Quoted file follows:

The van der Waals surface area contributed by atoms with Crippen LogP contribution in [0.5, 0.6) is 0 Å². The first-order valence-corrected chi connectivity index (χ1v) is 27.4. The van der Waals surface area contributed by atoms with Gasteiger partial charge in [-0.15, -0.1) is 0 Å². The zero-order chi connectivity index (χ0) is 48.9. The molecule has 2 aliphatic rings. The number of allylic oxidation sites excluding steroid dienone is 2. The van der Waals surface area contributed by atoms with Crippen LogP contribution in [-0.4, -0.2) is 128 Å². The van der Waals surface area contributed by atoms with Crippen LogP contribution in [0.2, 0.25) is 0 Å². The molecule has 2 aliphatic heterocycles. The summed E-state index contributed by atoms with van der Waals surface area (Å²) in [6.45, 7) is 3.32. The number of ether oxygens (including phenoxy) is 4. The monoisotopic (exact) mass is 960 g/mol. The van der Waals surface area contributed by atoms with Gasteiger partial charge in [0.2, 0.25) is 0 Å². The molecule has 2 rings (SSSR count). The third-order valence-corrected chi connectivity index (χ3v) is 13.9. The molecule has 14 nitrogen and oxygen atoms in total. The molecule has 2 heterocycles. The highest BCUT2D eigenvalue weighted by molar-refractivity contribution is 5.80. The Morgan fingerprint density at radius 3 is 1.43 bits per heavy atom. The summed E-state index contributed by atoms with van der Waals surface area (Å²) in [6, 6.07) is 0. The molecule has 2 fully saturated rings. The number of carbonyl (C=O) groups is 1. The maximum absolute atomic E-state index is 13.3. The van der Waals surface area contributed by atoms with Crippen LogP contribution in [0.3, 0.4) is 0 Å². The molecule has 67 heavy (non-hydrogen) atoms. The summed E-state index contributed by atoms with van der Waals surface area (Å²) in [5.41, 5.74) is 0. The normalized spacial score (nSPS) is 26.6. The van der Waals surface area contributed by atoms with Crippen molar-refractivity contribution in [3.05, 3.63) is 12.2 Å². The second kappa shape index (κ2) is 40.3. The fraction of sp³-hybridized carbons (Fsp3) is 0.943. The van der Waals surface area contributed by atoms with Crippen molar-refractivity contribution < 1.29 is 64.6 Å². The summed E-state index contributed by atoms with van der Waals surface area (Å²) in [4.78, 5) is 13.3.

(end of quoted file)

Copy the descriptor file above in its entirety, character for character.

The van der Waals surface area contributed by atoms with Crippen LogP contribution in [0.5, 0.6) is 0 Å². The first-order valence-corrected chi connectivity index (χ1v) is 27.4. The van der Waals surface area contributed by atoms with Gasteiger partial charge in [-0.15, -0.1) is 0 Å². The zero-order chi connectivity index (χ0) is 48.9. The molecule has 2 aliphatic rings. The number of allylic oxidation sites excluding steroid dienone is 2. The van der Waals surface area contributed by atoms with Crippen LogP contribution in [-0.4, -0.2) is 128 Å². The van der Waals surface area contributed by atoms with Crippen LogP contribution in [0.2, 0.25) is 0 Å². The molecule has 2 aliphatic heterocycles. The summed E-state index contributed by atoms with van der Waals surface area (Å²) in [6.45, 7) is 3.32. The number of ether oxygens (including phenoxy) is 4. The monoisotopic (exact) mass is 960 g/mol. The van der Waals surface area contributed by atoms with Gasteiger partial charge in [0.2, 0.25) is 0 Å². The molecule has 2 rings (SSSR count). The third-order valence-corrected chi connectivity index (χ3v) is 13.9. The molecule has 14 nitrogen and oxygen atoms in total. The molecule has 2 heterocycles. The highest BCUT2D eigenvalue weighted by molar-refractivity contribution is 5.80. The Morgan fingerprint density at radius 3 is 1.43 bits per heavy atom. The summed E-state index contributed by atoms with van der Waals surface area (Å²) in [6, 6.07) is 0. The molecule has 2 fully saturated rings. The number of carbonyl (C=O) groups is 1. The maximum absolute atomic E-state index is 13.3. The van der Waals surface area contributed by atoms with Crippen LogP contribution in [0.3, 0.4) is 0 Å². The molecule has 67 heavy (non-hydrogen) atoms. The summed E-state index contributed by atoms with van der Waals surface area (Å²) in [5.41, 5.74) is 0. The normalized spacial score (nSPS) is 26.6. The van der Waals surface area contributed by atoms with Crippen molar-refractivity contribution in [3.05, 3.63) is 12.2 Å². The second kappa shape index (κ2) is 40.3. The fraction of sp³-hybridized carbons (Fsp3) is 0.943. The van der Waals surface area contributed by atoms with Crippen molar-refractivity contribution < 1.29 is 64.6 Å². The summed E-state index contributed by atoms with van der Waals surface area (Å²) in [4.78, 5) is 13.3.